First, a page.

7 Matching Annotations
  1. Feb 2019
    1. As with neoliberalism more generally, New Public Management is invisible, part of a new “common sense” that has somehow become hegemonic, whereby the “entrepreneurial spirit” has infused the public sector, leading to “businesslike government”. As with the claims of neoliberalism more generally as to its positive outputs in terms of prosperity, NPM has never been shown to have been successful even in its own terms. NPM “introduced punishments and rewards to produce better services with lesser staff. Instead of having freed energies and creativity of employees formerly shackled by their bureaucratic turfs, NPM reforms have bound energies into theatrical audit performances at the cost of work and killed creativity in centralizing resources and hollowing out professional autonomy... Fundamental deprivation of the legitimacy of public employees . . .has traumatized many most-committed employees and driven others toward a Soviet-type double standard.” (Juha Siltala, New Public Management : The evidence-based worst practice?, Administration; Vol. 45, No. 4.; 2013 pp. 468-493) Sekera quotes Christopher Pollitt et al., who “after compiling a database of 518 studies of NPM in Europe, determined that “more than 90% of what are seen by experts as the most significant and relevant studies contain no data at all on outcomes” and that of the 10% that had outcomes information, only 44% of those, or 4% of the total, found any improvements in terms of outcomes.” But in the end, the point of NPM is less that of measureable outcomes, and more that of the ideological victory of turning the public and its good into customers exercising their “choices” (see tax revolt example in Duggan), along of course with the radical disempowering of public administration workers and their unions, instituting “cost savings” by cutting their real income and putting more and more of the public sector’s production directly into the profit-making market.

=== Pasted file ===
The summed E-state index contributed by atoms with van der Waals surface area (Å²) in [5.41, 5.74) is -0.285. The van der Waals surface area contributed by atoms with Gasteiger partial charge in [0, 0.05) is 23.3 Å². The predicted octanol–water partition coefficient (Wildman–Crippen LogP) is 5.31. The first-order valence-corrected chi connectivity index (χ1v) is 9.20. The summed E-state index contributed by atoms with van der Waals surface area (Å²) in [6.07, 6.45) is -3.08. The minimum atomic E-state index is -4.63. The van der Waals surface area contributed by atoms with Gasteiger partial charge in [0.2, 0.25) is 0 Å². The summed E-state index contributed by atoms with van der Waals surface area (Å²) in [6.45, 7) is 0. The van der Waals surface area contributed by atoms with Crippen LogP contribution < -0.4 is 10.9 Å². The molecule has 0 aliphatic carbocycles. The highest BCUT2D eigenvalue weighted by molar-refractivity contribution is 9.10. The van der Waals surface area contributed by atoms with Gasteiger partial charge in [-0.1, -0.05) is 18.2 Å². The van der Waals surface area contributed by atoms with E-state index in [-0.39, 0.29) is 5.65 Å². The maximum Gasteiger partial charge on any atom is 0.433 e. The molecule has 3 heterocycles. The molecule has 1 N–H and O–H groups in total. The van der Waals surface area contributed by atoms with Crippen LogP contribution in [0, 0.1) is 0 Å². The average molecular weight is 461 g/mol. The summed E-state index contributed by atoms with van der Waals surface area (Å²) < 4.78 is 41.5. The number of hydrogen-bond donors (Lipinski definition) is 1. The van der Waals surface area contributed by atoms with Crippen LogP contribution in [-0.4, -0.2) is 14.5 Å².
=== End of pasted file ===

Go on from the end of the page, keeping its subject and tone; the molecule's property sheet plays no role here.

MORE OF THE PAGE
2. “Public performance measurement systems often have unfortunate or disastrous unintended consequences. Most recently, a pay-for-performance scheme at the Veterans Health Administration (V.A.) led to falsified wait-time records and care so delayed that, in some cases, patients died awaiting medical attention. Twenty-five years of studies have shown that “pay-for-performance” doesn’t work in either the public or private sector: such systems smother creativity, crowd out intrinsic motivation and invite gaming and generally fail to achieve intended results.”
  2. Nov 2018
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  4. Jan 2018
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  5. Nov 2014
    1. This criterion requires an independent security review has been performed within the 12 months prior to evaluation. This review must cover both the design and the implementation of the app and must be performed by a named auditing party that is independent of the tool's main development team. Audits by an independent security team within a large organization are sufficient. Recognizing that unpublished audits can be valuable, we do not require that the results of the audit have been made public, only that a named party is willing to verify that the audit took place.